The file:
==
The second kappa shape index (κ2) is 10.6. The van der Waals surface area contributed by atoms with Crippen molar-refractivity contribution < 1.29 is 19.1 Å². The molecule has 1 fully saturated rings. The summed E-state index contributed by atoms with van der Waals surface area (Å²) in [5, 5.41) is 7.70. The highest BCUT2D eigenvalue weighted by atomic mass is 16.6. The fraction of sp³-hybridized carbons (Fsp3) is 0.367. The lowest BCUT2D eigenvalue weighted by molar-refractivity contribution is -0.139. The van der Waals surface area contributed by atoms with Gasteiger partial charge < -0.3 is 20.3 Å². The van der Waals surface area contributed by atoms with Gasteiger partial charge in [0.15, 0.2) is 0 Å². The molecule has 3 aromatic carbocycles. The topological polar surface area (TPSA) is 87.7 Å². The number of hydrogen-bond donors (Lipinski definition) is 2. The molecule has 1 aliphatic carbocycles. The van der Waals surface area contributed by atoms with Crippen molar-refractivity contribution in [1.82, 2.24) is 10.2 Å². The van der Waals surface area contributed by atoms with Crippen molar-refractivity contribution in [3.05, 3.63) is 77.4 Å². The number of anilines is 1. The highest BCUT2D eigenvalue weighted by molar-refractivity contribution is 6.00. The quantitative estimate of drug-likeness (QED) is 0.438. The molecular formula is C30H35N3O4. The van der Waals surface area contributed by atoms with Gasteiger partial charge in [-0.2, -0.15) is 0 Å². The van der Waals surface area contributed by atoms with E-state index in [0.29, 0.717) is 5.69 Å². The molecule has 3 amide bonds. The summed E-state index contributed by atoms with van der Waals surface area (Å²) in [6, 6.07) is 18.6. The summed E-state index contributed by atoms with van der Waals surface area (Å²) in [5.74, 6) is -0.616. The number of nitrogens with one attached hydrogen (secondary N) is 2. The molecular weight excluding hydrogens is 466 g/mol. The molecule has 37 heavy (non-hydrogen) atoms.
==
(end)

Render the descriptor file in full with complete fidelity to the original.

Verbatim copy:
The second kappa shape index (κ2) is 10.6. The van der Waals surface area contributed by atoms with Crippen molar-refractivity contribution < 1.29 is 19.1 Å². The molecule has 1 fully saturated rings. The summed E-state index contributed by atoms with van der Waals surface area (Å²) in [5, 5.41) is 7.70. The highest BCUT2D eigenvalue weighted by atomic mass is 16.6. The fraction of sp³-hybridized carbons (Fsp3) is 0.367. The lowest BCUT2D eigenvalue weighted by molar-refractivity contribution is -0.139. The van der Waals surface area contributed by atoms with Gasteiger partial charge < -0.3 is 20.3 Å². The van der Waals surface area contributed by atoms with Gasteiger partial charge in [0.15, 0.2) is 0 Å². The molecule has 3 aromatic carbocycles. The topological polar surface area (TPSA) is 87.7 Å². The number of hydrogen-bond donors (Lipinski definition) is 2. The molecule has 1 aliphatic carbocycles. The van der Waals surface area contributed by atoms with Crippen molar-refractivity contribution in [1.82, 2.24) is 10.2 Å². The van der Waals surface area contributed by atoms with Crippen molar-refractivity contribution in [3.05, 3.63) is 77.4 Å². The number of anilines is 1. The highest BCUT2D eigenvalue weighted by molar-refractivity contribution is 6.00. The quantitative estimate of drug-likeness (QED) is 0.438. The molecular formula is C30H35N3O4. The van der Waals surface area contributed by atoms with Gasteiger partial charge in [-0.2, -0.15) is 0 Å². The van der Waals surface area contributed by atoms with E-state index in [0.29, 0.717) is 5.69 Å². The molecule has 3 amide bonds. The summed E-state index contributed by atoms with van der Waals surface area (Å²) in [6, 6.07) is 18.6. The summed E-state index contributed by atoms with van der Waals surface area (Å²) in [5.74, 6) is -0.616. The number of nitrogens with one attached hydrogen (secondary N) is 2. The molecular weight excluding hydrogens is 466 g/mol. The molecule has 37 heavy (non-hydrogen) atoms.